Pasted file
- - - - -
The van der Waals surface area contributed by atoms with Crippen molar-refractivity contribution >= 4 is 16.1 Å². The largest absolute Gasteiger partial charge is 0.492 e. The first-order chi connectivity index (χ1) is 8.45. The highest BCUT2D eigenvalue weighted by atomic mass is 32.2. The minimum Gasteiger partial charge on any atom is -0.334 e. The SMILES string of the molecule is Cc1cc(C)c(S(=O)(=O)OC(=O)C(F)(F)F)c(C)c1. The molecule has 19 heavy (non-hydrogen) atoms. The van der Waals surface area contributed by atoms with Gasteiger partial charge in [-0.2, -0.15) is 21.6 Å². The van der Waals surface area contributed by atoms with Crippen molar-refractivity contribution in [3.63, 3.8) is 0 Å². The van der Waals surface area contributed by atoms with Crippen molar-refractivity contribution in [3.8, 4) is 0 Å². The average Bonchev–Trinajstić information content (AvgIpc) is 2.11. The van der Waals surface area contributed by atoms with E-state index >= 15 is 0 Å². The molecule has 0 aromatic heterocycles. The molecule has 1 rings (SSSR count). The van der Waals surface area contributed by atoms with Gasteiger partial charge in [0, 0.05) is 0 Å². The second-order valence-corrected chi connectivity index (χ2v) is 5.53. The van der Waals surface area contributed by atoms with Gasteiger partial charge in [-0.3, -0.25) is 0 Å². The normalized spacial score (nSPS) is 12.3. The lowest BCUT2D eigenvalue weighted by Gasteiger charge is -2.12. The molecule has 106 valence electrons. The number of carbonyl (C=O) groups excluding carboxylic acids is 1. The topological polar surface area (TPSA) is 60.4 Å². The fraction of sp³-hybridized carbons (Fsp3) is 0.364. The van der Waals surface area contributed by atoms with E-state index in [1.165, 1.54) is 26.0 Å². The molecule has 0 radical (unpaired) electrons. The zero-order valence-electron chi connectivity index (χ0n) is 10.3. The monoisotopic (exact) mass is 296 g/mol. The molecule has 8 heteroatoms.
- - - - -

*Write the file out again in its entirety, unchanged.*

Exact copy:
The van der Waals surface area contributed by atoms with Crippen molar-refractivity contribution >= 4 is 16.1 Å². The largest absolute Gasteiger partial charge is 0.492 e. The first-order chi connectivity index (χ1) is 8.45. The highest BCUT2D eigenvalue weighted by atomic mass is 32.2. The minimum Gasteiger partial charge on any atom is -0.334 e. The SMILES string of the molecule is Cc1cc(C)c(S(=O)(=O)OC(=O)C(F)(F)F)c(C)c1. The molecule has 19 heavy (non-hydrogen) atoms. The van der Waals surface area contributed by atoms with Gasteiger partial charge in [-0.2, -0.15) is 21.6 Å². The van der Waals surface area contributed by atoms with Crippen molar-refractivity contribution in [3.63, 3.8) is 0 Å². The van der Waals surface area contributed by atoms with Crippen molar-refractivity contribution in [3.8, 4) is 0 Å². The average Bonchev–Trinajstić information content (AvgIpc) is 2.11. The van der Waals surface area contributed by atoms with E-state index >= 15 is 0 Å². The molecule has 0 aromatic heterocycles. The molecule has 1 rings (SSSR count). The van der Waals surface area contributed by atoms with Gasteiger partial charge in [0, 0.05) is 0 Å². The second-order valence-corrected chi connectivity index (χ2v) is 5.53. The van der Waals surface area contributed by atoms with Gasteiger partial charge in [-0.3, -0.25) is 0 Å². The normalized spacial score (nSPS) is 12.3. The lowest BCUT2D eigenvalue weighted by Gasteiger charge is -2.12. The molecule has 106 valence electrons. The number of carbonyl (C=O) groups excluding carboxylic acids is 1. The topological polar surface area (TPSA) is 60.4 Å². The fraction of sp³-hybridized carbons (Fsp3) is 0.364. The van der Waals surface area contributed by atoms with E-state index in [1.165, 1.54) is 26.0 Å². The molecule has 0 radical (unpaired) electrons. The zero-order valence-electron chi connectivity index (χ0n) is 10.3. The monoisotopic (exact) mass is 296 g/mol. The molecule has 8 heteroatoms.